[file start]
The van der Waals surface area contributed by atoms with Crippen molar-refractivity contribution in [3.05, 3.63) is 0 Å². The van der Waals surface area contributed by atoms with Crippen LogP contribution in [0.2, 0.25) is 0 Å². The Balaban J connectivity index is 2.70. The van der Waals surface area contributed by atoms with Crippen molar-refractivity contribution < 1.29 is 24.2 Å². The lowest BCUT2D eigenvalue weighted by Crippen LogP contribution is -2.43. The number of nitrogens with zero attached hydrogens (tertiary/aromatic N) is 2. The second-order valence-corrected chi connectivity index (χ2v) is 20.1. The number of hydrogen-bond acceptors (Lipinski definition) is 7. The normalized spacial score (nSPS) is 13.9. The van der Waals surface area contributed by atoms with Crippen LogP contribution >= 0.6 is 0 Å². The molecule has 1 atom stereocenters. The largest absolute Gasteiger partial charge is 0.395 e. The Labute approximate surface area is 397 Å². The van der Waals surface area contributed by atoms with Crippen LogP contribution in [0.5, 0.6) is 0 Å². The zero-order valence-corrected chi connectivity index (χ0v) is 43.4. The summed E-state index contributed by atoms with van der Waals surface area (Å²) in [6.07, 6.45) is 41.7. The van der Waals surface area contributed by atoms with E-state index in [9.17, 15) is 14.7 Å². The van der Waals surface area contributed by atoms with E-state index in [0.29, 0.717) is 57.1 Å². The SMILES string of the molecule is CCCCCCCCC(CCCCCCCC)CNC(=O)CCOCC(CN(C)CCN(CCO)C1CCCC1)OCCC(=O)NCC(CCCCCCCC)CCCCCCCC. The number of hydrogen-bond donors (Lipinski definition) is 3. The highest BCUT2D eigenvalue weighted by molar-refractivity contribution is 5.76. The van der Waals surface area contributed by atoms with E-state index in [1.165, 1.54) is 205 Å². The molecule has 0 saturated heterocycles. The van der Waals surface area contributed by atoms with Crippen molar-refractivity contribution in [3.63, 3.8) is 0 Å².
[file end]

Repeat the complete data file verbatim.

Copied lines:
The van der Waals surface area contributed by atoms with Crippen molar-refractivity contribution in [3.05, 3.63) is 0 Å². The van der Waals surface area contributed by atoms with Crippen LogP contribution in [0.2, 0.25) is 0 Å². The Balaban J connectivity index is 2.70. The van der Waals surface area contributed by atoms with Crippen molar-refractivity contribution < 1.29 is 24.2 Å². The lowest BCUT2D eigenvalue weighted by Crippen LogP contribution is -2.43. The number of nitrogens with zero attached hydrogens (tertiary/aromatic N) is 2. The second-order valence-corrected chi connectivity index (χ2v) is 20.1. The number of hydrogen-bond acceptors (Lipinski definition) is 7. The normalized spacial score (nSPS) is 13.9. The van der Waals surface area contributed by atoms with Crippen LogP contribution >= 0.6 is 0 Å². The molecule has 1 atom stereocenters. The largest absolute Gasteiger partial charge is 0.395 e. The Labute approximate surface area is 397 Å². The van der Waals surface area contributed by atoms with Crippen LogP contribution in [0.5, 0.6) is 0 Å². The zero-order valence-corrected chi connectivity index (χ0v) is 43.4. The summed E-state index contributed by atoms with van der Waals surface area (Å²) in [6.07, 6.45) is 41.7. The van der Waals surface area contributed by atoms with E-state index in [9.17, 15) is 14.7 Å². The van der Waals surface area contributed by atoms with E-state index in [0.29, 0.717) is 57.1 Å². The SMILES string of the molecule is CCCCCCCCC(CCCCCCCC)CNC(=O)CCOCC(CN(C)CCN(CCO)C1CCCC1)OCCC(=O)NCC(CCCCCCCC)CCCCCCCC. The number of hydrogen-bond donors (Lipinski definition) is 3. The highest BCUT2D eigenvalue weighted by molar-refractivity contribution is 5.76. The van der Waals surface area contributed by atoms with E-state index in [1.165, 1.54) is 205 Å². The molecule has 0 saturated heterocycles. The van der Waals surface area contributed by atoms with Crippen molar-refractivity contribution in [3.63, 3.8) is 0 Å².